“We were able to go back to people who hadn’t given to us in 20 years, but who over the course of their lifetime had given $20,000,” says Martin. “We inducted them into the society as lifetime members, and all a sudden, they started giving again.”
A mix of people with and without children in their lives seems to be a throughline for most TYA donor bases. “We have parents, grandparents and arts and education advocates who are enthusiastic about our mission not for their own families, but for the children of the Bay Area as a whole,” says Meehan from Bay Area Children’s Theatre. “Our board is comprised of all three of these types of supporters. What all of our board shares is a deep commitment to access to the arts for all children.”
Nolan notes that many donors and board members at the TYA theatres he’s worked with over the years are parents, but also stresses how a commitment to education or to the arts in general can move someone to give. “ I’ve seen donors support additional organizations focused on helping children,” he says. “Some TYA companies particularly stress education and literacy, even beyond the art work, I think because so many people think of TYA as having educational roots. I’ve also seen a lot of adults support a TYA theatre along with the ballet and the opera or the symphony, so the TYA theatre almost becomes the one theatre they support as they diversify their giving.”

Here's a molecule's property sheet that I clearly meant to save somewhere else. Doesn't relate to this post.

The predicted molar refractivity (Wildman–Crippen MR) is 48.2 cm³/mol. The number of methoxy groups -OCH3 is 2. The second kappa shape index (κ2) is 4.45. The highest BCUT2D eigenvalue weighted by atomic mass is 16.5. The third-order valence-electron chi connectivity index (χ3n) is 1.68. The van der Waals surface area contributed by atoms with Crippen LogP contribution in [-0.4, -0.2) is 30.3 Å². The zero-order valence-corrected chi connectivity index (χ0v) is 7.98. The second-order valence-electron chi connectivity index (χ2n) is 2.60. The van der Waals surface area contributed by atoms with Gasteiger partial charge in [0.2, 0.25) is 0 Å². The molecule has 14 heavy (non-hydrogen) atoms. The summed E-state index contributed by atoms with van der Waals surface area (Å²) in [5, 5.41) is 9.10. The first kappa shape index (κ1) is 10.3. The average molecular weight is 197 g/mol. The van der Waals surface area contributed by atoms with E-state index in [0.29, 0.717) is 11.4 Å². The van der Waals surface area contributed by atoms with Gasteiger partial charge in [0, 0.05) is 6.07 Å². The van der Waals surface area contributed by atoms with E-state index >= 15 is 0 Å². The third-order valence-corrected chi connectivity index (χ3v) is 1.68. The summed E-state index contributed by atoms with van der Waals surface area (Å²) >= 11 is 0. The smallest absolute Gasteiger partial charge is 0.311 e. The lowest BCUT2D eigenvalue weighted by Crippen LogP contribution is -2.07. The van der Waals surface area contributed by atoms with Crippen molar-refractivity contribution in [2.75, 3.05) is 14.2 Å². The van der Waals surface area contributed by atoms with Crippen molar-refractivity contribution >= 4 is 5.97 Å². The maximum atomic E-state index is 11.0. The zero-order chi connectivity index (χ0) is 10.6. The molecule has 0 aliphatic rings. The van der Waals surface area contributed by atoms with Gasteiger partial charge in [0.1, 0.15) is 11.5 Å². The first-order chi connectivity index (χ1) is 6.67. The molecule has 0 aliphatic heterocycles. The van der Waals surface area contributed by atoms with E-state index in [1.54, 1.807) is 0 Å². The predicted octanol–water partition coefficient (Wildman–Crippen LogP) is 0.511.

Like many theatres for adult audiences, TYA companies plan cultivation events and other opportunities to engage with potential donors, often with a kid-friendly twist. “We do small events that are family-oriented,” says Meehan. “For instance, a holiday tea where kids got hot chocolate and adults had tea or coffee, and we had a character from our holiday show stop by to meet the kids. We have also done parallel events for families where we have an adult activity happening in one space with an accompanying kid activity in another room. Both models have been successful for us, although all of these events are donor appreciation events and friend-raising, not ticketed.”
Childsplay has created an event series for members of the Society for Imagination and Wonder that stresses the importance of the arts. Guest speakers have included Disney Theatrical Group president Thomas Schumacher, director Kenny Leon, and science prodigy Jack Andraka. They also recently invited donors to a staged reading of a play for teenagers—an audience Childsplay doesn’t yet reach but hopes to soon. “We invited our members to come and give us feedback, to ask them if the community could get behind this kind of work” says Martin. “We had 80 people show up and they loved participating in the discussion. It was really a significant way to engage them.”
While TYA theatres have some special challenges when it comes to individual giving, the additional creativity and advocacy they’ve had to employ may end up serving them well as the future of other funding sources seems less certain. “Our country is assuming that its citizens will step up and be the ones delivering this work to young people, and I think TYA theatres have the upper hand in making their case,” says Nolan. “We’re so used to proving ourselves time and time again, and talking about ourselves in that way. We’ve done it for parents, for educators. Our audiences are not the ones who hold the pocketbook, so I think that has set us apart.”